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Dog and Owner – Strict Liability

The recent attack by two pit bulls on an elderly Jeffrey's Bay woman and her dog has again highlighted the importance of ensuring that one's dogs are secure.  It is important for both the victim as well as the dog owner to understand the principles of liability (without fault) and the defences available in the instance of a dog biting incident.

The owner of a dog in a dog biting incident can be held liable both civilly as well as criminally.  A victim can institute a civil claim against the owner of the dog to recover the damages that the victim has suffered as a result of being bitten, which includes special damages (for example damage to property and medical expenses) and general damages (for pain and suffering, loss of amenities of life, disability and disfigurement).  Criminal action can, in terms of the Animal Matters Amendment Act, 1993 ensue where an owner whose dog, as a result of the owner's negligence, causes injury to another person. On being convicted of this offence, the owner can be sentenced to a fine or to imprisonment for a period not exceeding two years.

In terms of the law of delict in South Africa, a dog owner can be held liable in terms of the actio de pauperi for the damage caused by their dog without there being any fault on the part of the owner and which claim is independent thereof.

To succeed with a claim under the actio de pauperi, a victim must establish that:

  1. The person against whom action is instituted must have been the owner of the dog when the damage was inflicted;
  2. The animal must be a domesticated animal as, in this instance, a dog;
  3. The dog must have acted contrary to the nature of domesticated animals generally in causing the damage. A dog bite is contrary to the animal's domesticated nature; and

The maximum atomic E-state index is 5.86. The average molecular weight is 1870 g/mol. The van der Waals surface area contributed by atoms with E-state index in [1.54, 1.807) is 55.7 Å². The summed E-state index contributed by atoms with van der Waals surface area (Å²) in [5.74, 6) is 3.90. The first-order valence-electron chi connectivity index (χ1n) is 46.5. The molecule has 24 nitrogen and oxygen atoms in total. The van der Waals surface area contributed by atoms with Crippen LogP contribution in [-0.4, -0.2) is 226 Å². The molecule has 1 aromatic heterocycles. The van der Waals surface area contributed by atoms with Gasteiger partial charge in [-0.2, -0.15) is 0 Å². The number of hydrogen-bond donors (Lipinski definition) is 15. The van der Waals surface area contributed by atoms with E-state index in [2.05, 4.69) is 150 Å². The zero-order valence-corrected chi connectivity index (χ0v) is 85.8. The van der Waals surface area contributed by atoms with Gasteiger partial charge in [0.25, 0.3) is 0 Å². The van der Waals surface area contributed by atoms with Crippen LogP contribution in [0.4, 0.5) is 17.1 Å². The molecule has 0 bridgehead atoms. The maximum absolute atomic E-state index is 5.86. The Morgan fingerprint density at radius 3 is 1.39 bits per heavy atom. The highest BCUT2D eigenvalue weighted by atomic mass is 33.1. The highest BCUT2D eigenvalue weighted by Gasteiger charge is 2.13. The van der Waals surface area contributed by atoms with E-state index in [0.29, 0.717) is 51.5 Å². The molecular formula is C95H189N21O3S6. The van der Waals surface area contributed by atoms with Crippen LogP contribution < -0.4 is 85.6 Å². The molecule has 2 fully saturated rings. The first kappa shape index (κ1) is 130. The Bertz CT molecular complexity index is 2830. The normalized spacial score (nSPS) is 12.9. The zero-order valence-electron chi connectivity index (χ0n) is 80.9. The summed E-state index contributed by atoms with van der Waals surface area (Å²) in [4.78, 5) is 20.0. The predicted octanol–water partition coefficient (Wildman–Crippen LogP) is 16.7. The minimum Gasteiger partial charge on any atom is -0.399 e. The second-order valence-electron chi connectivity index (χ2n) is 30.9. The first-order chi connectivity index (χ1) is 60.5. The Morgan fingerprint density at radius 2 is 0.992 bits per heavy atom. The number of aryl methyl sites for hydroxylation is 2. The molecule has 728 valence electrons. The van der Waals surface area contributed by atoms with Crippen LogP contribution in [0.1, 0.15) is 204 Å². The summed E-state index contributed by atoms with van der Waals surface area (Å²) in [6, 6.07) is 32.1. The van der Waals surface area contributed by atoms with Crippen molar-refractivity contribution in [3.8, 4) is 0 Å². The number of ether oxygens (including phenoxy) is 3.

4. The conduct of the dog must have caused the damage.

There are defences available to a dog owner who finds themselves in this predicament which defences the dog owner must prove:

  1. The dog was provoked by the victim, a third party or another animal;
  2. A third party in charge or control of the dog at the time negligently failed to prevent the dog from injuring the victim;
  3. The unlawful presence of the victim on the premises opened the victim to risk; and
  4. The victim knew of the risk of sustaining injury from the dog and voluntarily accepted that risk.

Dog bite incidents appear to be on the increase and, as such, it is important for both the potential victim and the dog owner to have an in-depth understanding of the law applicable to dog bite cases.  It may, in addition to the possible defences that could be raised, be advantageous for a dog owner to consider taking out personal liability insurance to cover any claim which may arise from such an incident.


This article is not intended to provide legal advice; it is for general information purposes only and to provide a general understanding of the law.  It is advisable that advice relating to the specific circumstances of your matter be sought from an attorney before acting upon the content of this article.  This article is written at a particular point in time and accordingly may not always reflect the most current legal developments, legislation and/or judgments which may be applicable from time to time. The author and/or Rushmere Noach Incorporated are not responsible for any errors or omissions in the content.